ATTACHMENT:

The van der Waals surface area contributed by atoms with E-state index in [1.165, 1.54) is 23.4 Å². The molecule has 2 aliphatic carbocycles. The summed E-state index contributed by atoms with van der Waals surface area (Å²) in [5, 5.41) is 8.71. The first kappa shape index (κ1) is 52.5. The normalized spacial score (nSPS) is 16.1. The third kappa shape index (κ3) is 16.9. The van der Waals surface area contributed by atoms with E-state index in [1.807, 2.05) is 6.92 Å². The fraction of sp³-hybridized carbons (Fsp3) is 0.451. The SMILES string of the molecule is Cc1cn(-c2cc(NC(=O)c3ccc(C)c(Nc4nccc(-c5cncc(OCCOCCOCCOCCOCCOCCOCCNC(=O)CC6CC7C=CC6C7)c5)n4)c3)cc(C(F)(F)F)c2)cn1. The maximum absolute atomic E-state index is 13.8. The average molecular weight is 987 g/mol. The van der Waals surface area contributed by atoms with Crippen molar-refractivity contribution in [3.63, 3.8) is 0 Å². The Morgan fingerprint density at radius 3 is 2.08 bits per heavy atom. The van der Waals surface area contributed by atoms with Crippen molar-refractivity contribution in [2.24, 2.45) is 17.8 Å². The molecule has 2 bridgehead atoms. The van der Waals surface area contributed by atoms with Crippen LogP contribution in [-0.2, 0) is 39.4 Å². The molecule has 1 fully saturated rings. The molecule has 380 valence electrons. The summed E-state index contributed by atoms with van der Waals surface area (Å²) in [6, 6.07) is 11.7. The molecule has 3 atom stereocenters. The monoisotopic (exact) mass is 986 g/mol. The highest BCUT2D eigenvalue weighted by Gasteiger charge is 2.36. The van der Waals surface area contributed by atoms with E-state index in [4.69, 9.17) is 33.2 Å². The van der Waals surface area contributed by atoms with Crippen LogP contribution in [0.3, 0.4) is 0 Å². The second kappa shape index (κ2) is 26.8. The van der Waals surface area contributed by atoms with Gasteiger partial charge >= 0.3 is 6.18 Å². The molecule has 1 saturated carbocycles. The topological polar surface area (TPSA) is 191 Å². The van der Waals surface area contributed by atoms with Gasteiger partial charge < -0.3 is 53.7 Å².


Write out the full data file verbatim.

The van der Waals surface area contributed by atoms with E-state index in [1.165, 1.54) is 23.4 Å². The molecule has 2 aliphatic carbocycles. The summed E-state index contributed by atoms with van der Waals surface area (Å²) in [5, 5.41) is 8.71. The first kappa shape index (κ1) is 52.5. The normalized spacial score (nSPS) is 16.1. The third kappa shape index (κ3) is 16.9. The van der Waals surface area contributed by atoms with E-state index in [1.807, 2.05) is 6.92 Å². The fraction of sp³-hybridized carbons (Fsp3) is 0.451. The SMILES string of the molecule is Cc1cn(-c2cc(NC(=O)c3ccc(C)c(Nc4nccc(-c5cncc(OCCOCCOCCOCCOCCOCCOCCNC(=O)CC6CC7C=CC6C7)c5)n4)c3)cc(C(F)(F)F)c2)cn1. The maximum absolute atomic E-state index is 13.8. The average molecular weight is 987 g/mol. The van der Waals surface area contributed by atoms with Crippen molar-refractivity contribution in [3.63, 3.8) is 0 Å². The Morgan fingerprint density at radius 3 is 2.08 bits per heavy atom. The van der Waals surface area contributed by atoms with Crippen molar-refractivity contribution in [2.24, 2.45) is 17.8 Å². The molecule has 2 bridgehead atoms. The van der Waals surface area contributed by atoms with Crippen LogP contribution in [-0.2, 0) is 39.4 Å². The molecule has 1 fully saturated rings. The molecule has 380 valence electrons. The summed E-state index contributed by atoms with van der Waals surface area (Å²) in [6, 6.07) is 11.7. The molecule has 3 atom stereocenters. The monoisotopic (exact) mass is 986 g/mol. The highest BCUT2D eigenvalue weighted by Gasteiger charge is 2.36. The van der Waals surface area contributed by atoms with E-state index in [4.69, 9.17) is 33.2 Å². The van der Waals surface area contributed by atoms with Crippen LogP contribution in [0.3, 0.4) is 0 Å². The second kappa shape index (κ2) is 26.8. The van der Waals surface area contributed by atoms with Gasteiger partial charge >= 0.3 is 6.18 Å². The molecule has 1 saturated carbocycles. The topological polar surface area (TPSA) is 191 Å². The van der Waals surface area contributed by atoms with Gasteiger partial charge < -0.3 is 53.7 Å².